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    short-run and long-run results

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    A firm produces digital watches on a single production line serviced during one daily shift. The total output of watches depends directly on the number of labor-hours employed on the line. Maximum capacity of the line is 120,000 watches per month; this output requires 60,000 hours of labor per month. Total fixed costs come to $600,000 per month, the wage rate averages $8 per hour; and other variable cost (e.g., materials) average $6 per watch. The marketing department's estimate of demand is P=29-Q/20,000, where P denotes price in dollars and Q is monthly demand.
    A. How many additional watches can be produced by an extra hour of labor? What is the marginal cost of an additional watch? As a profit maximize, what price and output should the firm set? Is production capacity fully utilized? What contribution does this product line provide?

    B. The firm can increase capacity up to 100 percent by scheduling a night shift. The wage rate at night averages $12 per hour. Answer the questions in part (A) in light of this additional option.

    C. Suppose demand for the firm's watches falls permanently to P=20-Q/20,000. In view of this fall in demand, what output should the firm produce in the short run? In the long run? Explain.

    Chapter 7, page 292, #6

    Firm Z, operating in a perfectly competitive market, can sell as much or as little as it wants of a good at a price of $16 per unit. Its cost function is C = 50 + 4Q + 2Q². The associated marginal cost function is MC = 4 + 4Q and the point of minimum average cost is Q min = 5.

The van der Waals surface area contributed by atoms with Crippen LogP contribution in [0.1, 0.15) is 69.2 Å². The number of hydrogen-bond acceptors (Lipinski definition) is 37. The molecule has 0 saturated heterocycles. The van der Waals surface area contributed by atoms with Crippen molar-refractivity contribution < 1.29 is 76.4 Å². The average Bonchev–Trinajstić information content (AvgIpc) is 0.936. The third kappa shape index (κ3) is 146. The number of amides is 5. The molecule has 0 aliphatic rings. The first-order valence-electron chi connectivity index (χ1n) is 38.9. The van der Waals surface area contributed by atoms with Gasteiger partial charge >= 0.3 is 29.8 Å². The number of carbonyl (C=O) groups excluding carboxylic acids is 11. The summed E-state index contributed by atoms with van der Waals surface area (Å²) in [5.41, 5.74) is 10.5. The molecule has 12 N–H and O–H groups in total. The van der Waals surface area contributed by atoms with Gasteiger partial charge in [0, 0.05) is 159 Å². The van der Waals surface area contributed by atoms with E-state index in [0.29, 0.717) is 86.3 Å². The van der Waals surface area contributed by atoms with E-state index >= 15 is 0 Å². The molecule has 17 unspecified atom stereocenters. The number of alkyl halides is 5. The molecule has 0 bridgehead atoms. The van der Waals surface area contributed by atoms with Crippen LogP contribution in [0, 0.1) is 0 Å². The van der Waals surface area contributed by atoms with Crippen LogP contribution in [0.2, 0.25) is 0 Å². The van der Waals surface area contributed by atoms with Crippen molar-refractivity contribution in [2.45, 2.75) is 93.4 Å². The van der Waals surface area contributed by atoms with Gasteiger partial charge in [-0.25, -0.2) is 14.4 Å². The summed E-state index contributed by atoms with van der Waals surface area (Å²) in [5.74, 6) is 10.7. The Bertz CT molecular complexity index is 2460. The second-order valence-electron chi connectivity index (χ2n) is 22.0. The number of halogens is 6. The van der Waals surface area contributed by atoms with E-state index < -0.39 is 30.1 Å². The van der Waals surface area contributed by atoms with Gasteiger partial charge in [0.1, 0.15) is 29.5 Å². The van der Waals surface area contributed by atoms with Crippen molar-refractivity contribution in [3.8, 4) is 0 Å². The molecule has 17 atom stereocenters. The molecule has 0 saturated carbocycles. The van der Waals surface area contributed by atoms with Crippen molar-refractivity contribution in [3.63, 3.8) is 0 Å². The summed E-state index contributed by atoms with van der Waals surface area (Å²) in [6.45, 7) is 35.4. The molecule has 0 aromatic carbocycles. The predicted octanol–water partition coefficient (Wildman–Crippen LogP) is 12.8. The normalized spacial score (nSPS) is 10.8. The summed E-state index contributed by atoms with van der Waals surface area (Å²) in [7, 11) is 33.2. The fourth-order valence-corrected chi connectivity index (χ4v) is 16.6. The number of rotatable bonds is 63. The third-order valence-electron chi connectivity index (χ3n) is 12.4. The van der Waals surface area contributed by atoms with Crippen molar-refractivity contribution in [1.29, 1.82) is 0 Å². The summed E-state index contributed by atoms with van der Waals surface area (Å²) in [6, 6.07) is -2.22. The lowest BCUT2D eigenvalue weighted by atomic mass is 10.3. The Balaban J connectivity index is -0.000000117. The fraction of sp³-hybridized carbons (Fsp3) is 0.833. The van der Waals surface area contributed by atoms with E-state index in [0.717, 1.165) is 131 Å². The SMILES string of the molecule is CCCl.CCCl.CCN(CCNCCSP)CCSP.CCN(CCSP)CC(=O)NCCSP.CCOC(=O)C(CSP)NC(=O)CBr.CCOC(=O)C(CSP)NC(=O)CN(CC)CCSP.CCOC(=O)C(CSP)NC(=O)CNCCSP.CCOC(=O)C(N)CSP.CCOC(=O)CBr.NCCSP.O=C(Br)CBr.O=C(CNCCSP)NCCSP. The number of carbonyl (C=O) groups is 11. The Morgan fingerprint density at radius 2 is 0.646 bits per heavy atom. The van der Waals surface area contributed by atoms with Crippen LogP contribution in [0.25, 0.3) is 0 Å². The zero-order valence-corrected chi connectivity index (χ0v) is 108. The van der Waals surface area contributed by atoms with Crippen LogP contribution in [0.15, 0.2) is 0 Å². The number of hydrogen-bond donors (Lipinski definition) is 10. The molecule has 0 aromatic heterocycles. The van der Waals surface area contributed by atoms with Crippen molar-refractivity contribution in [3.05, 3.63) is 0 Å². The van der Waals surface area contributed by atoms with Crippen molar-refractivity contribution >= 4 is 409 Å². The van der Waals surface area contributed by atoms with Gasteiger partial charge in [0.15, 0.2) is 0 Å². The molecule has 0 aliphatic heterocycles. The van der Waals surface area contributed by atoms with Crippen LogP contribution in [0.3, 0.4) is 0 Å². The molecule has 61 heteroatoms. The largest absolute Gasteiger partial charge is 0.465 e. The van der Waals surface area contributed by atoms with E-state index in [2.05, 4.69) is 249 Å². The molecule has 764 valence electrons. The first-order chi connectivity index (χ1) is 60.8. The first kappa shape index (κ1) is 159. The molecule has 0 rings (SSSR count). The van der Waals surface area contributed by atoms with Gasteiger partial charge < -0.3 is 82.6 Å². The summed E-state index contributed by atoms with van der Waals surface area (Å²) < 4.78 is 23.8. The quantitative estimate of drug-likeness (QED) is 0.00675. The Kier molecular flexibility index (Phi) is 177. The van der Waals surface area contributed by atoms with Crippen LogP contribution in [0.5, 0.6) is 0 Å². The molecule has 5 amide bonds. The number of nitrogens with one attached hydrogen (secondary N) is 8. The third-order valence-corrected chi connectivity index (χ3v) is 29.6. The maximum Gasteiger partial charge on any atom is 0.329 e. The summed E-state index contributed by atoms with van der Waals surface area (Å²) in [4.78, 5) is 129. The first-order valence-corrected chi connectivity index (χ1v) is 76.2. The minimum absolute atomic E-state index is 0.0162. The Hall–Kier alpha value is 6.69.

A. Determine the firm's profit-maximizing level of output. Compute its profit.
    MC=MR MR =$16
    4 + 4Q = 16 4Q = 12 Q= 3
    Profit maximizing output is 3

    TR = P*Q = 16 x 3 = 48
    TC = 50+4Q + 2Q²
    TC = 50+12 + 18 = 80
    Profit = TR - TC = 48 - 80 = -32
    B. The industry demand curve is Q = 200-5P. What is the total market demand at the current $16 price? If all firms in the industry have cost structures identical to that of firm Z, how many firms will supply the market?
    Q = 200 - 5p = 200 - 5*16
    Q = 200 - 80 = 120
    The number of firms supplying the market would be the Q 120 / 3 (profit maximizing output) = 40

    C. The outcomes in part a and b cannot persist in the long run. Explain why. Find the market's price, total output, number of firms, and output per firm in the long run.

    D. Comparing the short-run and long-run results, explain the changes in the price and in the number of firms.
    As the industry under perfect competition and in the short run are earning profits. Therefore, in the long run this will give encouragement for the new firms to enter in to the market leading to increase in the overall supply and causing the normal price to fall which results in normal profits in the long run. So, in the long run the price will come down due to increase in the number of firms in the long run. P = AR = MR = AC = MC

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    Solution Summary

    This posting addresses short-run and long-run results.